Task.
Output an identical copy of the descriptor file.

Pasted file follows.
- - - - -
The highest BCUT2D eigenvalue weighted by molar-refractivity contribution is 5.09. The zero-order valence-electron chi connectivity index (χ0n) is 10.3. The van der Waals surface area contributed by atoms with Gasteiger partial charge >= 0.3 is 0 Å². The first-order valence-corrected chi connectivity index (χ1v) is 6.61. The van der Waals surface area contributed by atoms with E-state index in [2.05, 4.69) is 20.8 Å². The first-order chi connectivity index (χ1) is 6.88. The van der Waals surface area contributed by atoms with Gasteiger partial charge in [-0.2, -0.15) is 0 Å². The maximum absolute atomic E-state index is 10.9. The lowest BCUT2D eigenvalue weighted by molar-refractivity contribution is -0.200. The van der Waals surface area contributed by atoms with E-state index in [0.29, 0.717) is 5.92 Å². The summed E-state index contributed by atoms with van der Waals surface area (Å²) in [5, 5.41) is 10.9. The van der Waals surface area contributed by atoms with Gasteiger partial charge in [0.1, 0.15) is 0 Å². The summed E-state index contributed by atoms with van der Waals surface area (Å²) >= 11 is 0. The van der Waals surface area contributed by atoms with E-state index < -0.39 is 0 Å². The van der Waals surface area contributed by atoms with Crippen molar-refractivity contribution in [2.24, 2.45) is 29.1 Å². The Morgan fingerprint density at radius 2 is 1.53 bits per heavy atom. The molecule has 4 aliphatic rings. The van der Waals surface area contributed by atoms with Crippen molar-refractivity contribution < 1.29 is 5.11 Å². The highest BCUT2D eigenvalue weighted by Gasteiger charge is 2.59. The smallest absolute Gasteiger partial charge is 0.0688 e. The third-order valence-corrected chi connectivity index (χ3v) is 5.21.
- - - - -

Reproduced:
The highest BCUT2D eigenvalue weighted by molar-refractivity contribution is 5.09. The zero-order valence-electron chi connectivity index (χ0n) is 10.3. The van der Waals surface area contributed by atoms with Gasteiger partial charge >= 0.3 is 0 Å². The first-order valence-corrected chi connectivity index (χ1v) is 6.61. The van der Waals surface area contributed by atoms with E-state index in [2.05, 4.69) is 20.8 Å². The first-order chi connectivity index (χ1) is 6.88. The van der Waals surface area contributed by atoms with Gasteiger partial charge in [-0.2, -0.15) is 0 Å². The maximum absolute atomic E-state index is 10.9. The lowest BCUT2D eigenvalue weighted by molar-refractivity contribution is -0.200. The van der Waals surface area contributed by atoms with E-state index in [0.29, 0.717) is 5.92 Å². The summed E-state index contributed by atoms with van der Waals surface area (Å²) in [5, 5.41) is 10.9. The van der Waals surface area contributed by atoms with Gasteiger partial charge in [0.1, 0.15) is 0 Å². The summed E-state index contributed by atoms with van der Waals surface area (Å²) >= 11 is 0. The van der Waals surface area contributed by atoms with E-state index < -0.39 is 0 Å². The van der Waals surface area contributed by atoms with Crippen molar-refractivity contribution in [2.24, 2.45) is 29.1 Å². The Morgan fingerprint density at radius 2 is 1.53 bits per heavy atom. The molecule has 4 aliphatic rings. The van der Waals surface area contributed by atoms with Crippen molar-refractivity contribution < 1.29 is 5.11 Å². The highest BCUT2D eigenvalue weighted by Gasteiger charge is 2.59. The smallest absolute Gasteiger partial charge is 0.0688 e. The third-order valence-corrected chi connectivity index (χ3v) is 5.21.